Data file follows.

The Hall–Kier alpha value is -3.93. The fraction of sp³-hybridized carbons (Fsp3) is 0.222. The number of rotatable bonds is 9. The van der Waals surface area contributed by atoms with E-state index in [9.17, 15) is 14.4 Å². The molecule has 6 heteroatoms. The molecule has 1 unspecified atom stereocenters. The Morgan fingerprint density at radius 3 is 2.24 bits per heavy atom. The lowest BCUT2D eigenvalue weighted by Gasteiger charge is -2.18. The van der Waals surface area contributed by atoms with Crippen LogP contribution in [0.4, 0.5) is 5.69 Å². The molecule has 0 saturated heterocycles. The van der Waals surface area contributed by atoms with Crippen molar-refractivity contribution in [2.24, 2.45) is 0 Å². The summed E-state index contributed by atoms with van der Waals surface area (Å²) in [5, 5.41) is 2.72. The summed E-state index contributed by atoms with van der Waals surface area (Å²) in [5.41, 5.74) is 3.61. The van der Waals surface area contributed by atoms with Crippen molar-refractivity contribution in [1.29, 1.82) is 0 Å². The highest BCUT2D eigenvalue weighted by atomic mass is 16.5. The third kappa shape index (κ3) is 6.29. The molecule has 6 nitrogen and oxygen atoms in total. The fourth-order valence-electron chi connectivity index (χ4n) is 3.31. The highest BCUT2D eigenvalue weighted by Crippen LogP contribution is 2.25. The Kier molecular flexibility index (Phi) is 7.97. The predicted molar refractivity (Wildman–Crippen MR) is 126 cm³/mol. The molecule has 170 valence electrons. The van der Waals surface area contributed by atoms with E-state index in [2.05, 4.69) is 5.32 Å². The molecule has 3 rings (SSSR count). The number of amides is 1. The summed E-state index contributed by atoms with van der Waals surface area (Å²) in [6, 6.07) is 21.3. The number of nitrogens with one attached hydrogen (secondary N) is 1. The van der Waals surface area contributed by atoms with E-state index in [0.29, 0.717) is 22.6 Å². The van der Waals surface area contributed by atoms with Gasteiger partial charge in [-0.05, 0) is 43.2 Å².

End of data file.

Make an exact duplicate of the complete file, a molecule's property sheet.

The Hall–Kier alpha value is -3.93. The fraction of sp³-hybridized carbons (Fsp3) is 0.222. The number of rotatable bonds is 9. The van der Waals surface area contributed by atoms with E-state index in [9.17, 15) is 14.4 Å². The molecule has 6 heteroatoms. The molecule has 1 unspecified atom stereocenters. The Morgan fingerprint density at radius 3 is 2.24 bits per heavy atom. The lowest BCUT2D eigenvalue weighted by Gasteiger charge is -2.18. The van der Waals surface area contributed by atoms with Crippen LogP contribution in [0.4, 0.5) is 5.69 Å². The molecule has 0 saturated heterocycles. The van der Waals surface area contributed by atoms with Crippen molar-refractivity contribution in [2.24, 2.45) is 0 Å². The summed E-state index contributed by atoms with van der Waals surface area (Å²) in [5, 5.41) is 2.72. The summed E-state index contributed by atoms with van der Waals surface area (Å²) in [5.41, 5.74) is 3.61. The van der Waals surface area contributed by atoms with Crippen molar-refractivity contribution in [1.29, 1.82) is 0 Å². The highest BCUT2D eigenvalue weighted by atomic mass is 16.5. The third kappa shape index (κ3) is 6.29. The molecule has 6 nitrogen and oxygen atoms in total. The fourth-order valence-electron chi connectivity index (χ4n) is 3.31. The highest BCUT2D eigenvalue weighted by Crippen LogP contribution is 2.25. The Kier molecular flexibility index (Phi) is 7.97. The predicted molar refractivity (Wildman–Crippen MR) is 126 cm³/mol. The molecule has 170 valence electrons. The van der Waals surface area contributed by atoms with E-state index in [2.05, 4.69) is 5.32 Å². The molecule has 3 rings (SSSR count). The number of amides is 1. The summed E-state index contributed by atoms with van der Waals surface area (Å²) in [6, 6.07) is 21.3. The number of nitrogens with one attached hydrogen (secondary N) is 1. The van der Waals surface area contributed by atoms with E-state index in [0.29, 0.717) is 22.6 Å². The van der Waals surface area contributed by atoms with Gasteiger partial charge in [-0.05, 0) is 43.2 Å².